An Inside Look at Building the Town of Asteroid City
An exclusive Q&A with production designer Adam Stockhausen
Wes Anderson’s Asteroid City takes place in 1955 in a fictional desert town where an eclectic cast of characters—played by Scarlett Johansson, Tom Hanks, Jason Schwartzman, Bryan Cranston, Jeffrey Wright, Steve Carell, Hope Davis, and Maya Hawke, among others—show up for the annual Junior Stargazer/Space Cadet convention. The normally sleepy whistle-stop, comes alive with crisscrossing stories. To set the stage for this remarkable saga, Anderson worked with his longtime collaborator, production designer Adam Stockhausen.
Having worked with Anderson on five previous films, including Moonrise Kingdom, the Academy Award®-winning designer created all of Asteroid City, including its mountains, from scratch. The Film Stage writes, “Thanks to production designer Adam Stockhausen, Asteroid City itself…is a design marvel, variegated colors and flourishes as intricate as the eye can see.” Indeed, Film School Rejects suggests, the film deserves “a repeat viewing to be fully appreciated (particularly Stockhausen’s marvelous work, which is full of mischievous detail).”
We spoke with Stockhausen about his journey to find the right location to build Asteroid City, the design’s range of cinematic references, and the adventure of working with Anderson.
You’ve collaborated on a number of projects with Wes Anderson. How do you start a new film?
When Wes is ready—sometimes it’s when the script is done and sometimes it's a little bit before—we start the conversation. That’s when we get into it about what it will look like.
How did you end up creating Asteroid City in Spain?
Asteroid City isn't really a place on the map, nor are we trying to present it as a place on the map. Originally, we looked into building our town in some place like Death Valley or Big Bend National Park. Then we considered what a European version of that would look like. We thought about going to one of those Spanish towns in which Spaghetti Westerns were shot, but none of them looked quite right. Then we considered the idea of building the whole town, not just the buildings, but the landscape as well. We were all prepared to build the town on the soundstages of Cinecittà outside of Rome. Then we started hitting stumbling blocks, the biggest being that the studio was in the flight path of an airport. Wes suggested the Spanish town of Chinchón, which was super close to Madrid. It was the perfect balance of a great hotel, proximity to a film crew, and this very flat, beautiful field to build the town on.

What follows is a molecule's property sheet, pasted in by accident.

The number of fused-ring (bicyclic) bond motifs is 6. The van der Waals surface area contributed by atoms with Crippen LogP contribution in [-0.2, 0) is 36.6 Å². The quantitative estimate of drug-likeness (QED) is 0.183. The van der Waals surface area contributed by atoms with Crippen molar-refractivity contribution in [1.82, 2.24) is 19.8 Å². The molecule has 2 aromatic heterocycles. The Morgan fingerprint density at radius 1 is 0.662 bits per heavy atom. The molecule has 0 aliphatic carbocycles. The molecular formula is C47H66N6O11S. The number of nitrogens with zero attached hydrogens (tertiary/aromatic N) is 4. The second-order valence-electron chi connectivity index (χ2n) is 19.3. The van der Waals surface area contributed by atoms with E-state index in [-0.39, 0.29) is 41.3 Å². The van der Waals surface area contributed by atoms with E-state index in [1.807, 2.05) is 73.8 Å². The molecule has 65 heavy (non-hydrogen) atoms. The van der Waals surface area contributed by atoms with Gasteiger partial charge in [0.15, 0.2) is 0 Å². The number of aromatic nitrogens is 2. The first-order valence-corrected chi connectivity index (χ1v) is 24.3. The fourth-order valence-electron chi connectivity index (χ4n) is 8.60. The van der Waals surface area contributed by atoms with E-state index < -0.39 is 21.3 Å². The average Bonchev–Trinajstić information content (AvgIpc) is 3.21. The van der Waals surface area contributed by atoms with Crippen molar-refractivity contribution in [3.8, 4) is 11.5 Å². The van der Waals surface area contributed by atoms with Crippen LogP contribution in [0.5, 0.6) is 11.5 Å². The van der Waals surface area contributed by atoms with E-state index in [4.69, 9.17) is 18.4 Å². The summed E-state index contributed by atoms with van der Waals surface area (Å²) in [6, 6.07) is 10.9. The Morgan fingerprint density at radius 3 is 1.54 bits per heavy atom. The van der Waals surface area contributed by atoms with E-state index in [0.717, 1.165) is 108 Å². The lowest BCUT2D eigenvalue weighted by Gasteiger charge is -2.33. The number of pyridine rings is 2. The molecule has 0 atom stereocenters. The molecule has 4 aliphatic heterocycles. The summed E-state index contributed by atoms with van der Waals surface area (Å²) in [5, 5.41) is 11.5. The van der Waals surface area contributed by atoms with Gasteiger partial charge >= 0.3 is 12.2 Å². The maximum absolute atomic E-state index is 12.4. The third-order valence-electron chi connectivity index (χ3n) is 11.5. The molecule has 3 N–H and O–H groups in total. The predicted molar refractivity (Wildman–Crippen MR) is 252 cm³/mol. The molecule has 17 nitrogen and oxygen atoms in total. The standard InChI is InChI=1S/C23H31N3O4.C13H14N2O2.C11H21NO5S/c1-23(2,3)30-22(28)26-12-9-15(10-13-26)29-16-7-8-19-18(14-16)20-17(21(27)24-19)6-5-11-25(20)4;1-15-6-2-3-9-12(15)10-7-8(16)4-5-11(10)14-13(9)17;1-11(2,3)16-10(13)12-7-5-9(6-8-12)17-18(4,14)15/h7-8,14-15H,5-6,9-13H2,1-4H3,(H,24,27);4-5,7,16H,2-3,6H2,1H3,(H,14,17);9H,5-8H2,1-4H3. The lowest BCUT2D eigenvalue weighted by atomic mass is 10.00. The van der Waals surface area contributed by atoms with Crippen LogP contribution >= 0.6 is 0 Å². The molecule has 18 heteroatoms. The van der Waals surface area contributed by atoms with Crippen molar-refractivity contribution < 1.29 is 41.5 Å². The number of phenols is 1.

What sort of films did you reference in creating the town?
It's a whole combination of things. Some film references are very specific, such as how the windows in the diner in the film Niagara swing out rather than slide down. Some are more general. We looked at Billy Wilder’s Kiss Me, Stupid for the idea of creating this entirely fictional place. Wilder’s film was largely shot on a single stage set with a gas station in the center of the stage. When you get to the edge of the set, the town is carried on as a painting. Something about that was exciting in terms of the artificiality of the world of Asteroid City. We also looked at Wilder’s Ace in the Hole for when the carnival comes to town and It Happened One Night for the way it stages a motor court. Over time, we composed a glossary of all the different things we needed to create the town.
How did you use force perspective in including the landscape as part of the set?
We wanted to give it the sense of being in Utah or Arizona where the mountains appear to be hundreds of miles away and there is absolutely nothing between you and them except for a million cacti. We wanted that feeling, but we didn't want the scenery to be miles away and thousands of feet tall. The project became an unusual and super fun exercise in forced perspective. We created extremely large miniatures. For us, the experiment was trying to figure out that sweet spot where objects are far enough that our brains believe that they are truly huge, but not so far that we are just wasting money building bigger sets.
How did you come up with the film’s unique color palette?
It was developed quite early in the sketches. Wes was drawn to the red earth and rocks you see in the photographs of the Southwest, such as the shots of Monument Valley taken at the magic hour. The light is very warm and the innate redness is magnified by the setting sun. From the start, Wes was very clear about the color of the ground and rocks. Then we start adding that color to the sketches and seeing how the white of the luncheonette and motel bounced off that.
How did you create the black-and-white world of the theater and television studio?
In production, we try to keep all the locations close to our base of operations, partially because of the way Wes works. We plan on paper first, then Wes and the Director of Photography Bob Yeoman go to the locations, first with iPhones, then viewfinders, then film cameras, to shoot tests.
What is special about working on a Wes Anderson movie?
First, it’s great to work with the same director over and over again. The relationship just gets deeper, and the shorthand gets better. With Wes in particular, it's an adventure in which the answers to the puzzle get more interesting. I would never have thought that we’d take over a watermelon field in rural Spain and turn it into Asteroid City.
What do you hope people take away from the film?
I can answer that by telling you what I take away from the film which is a really deep investment in these characters and how they explore the crucial questions of their lives.
This interview has been edited and condensed for clarity.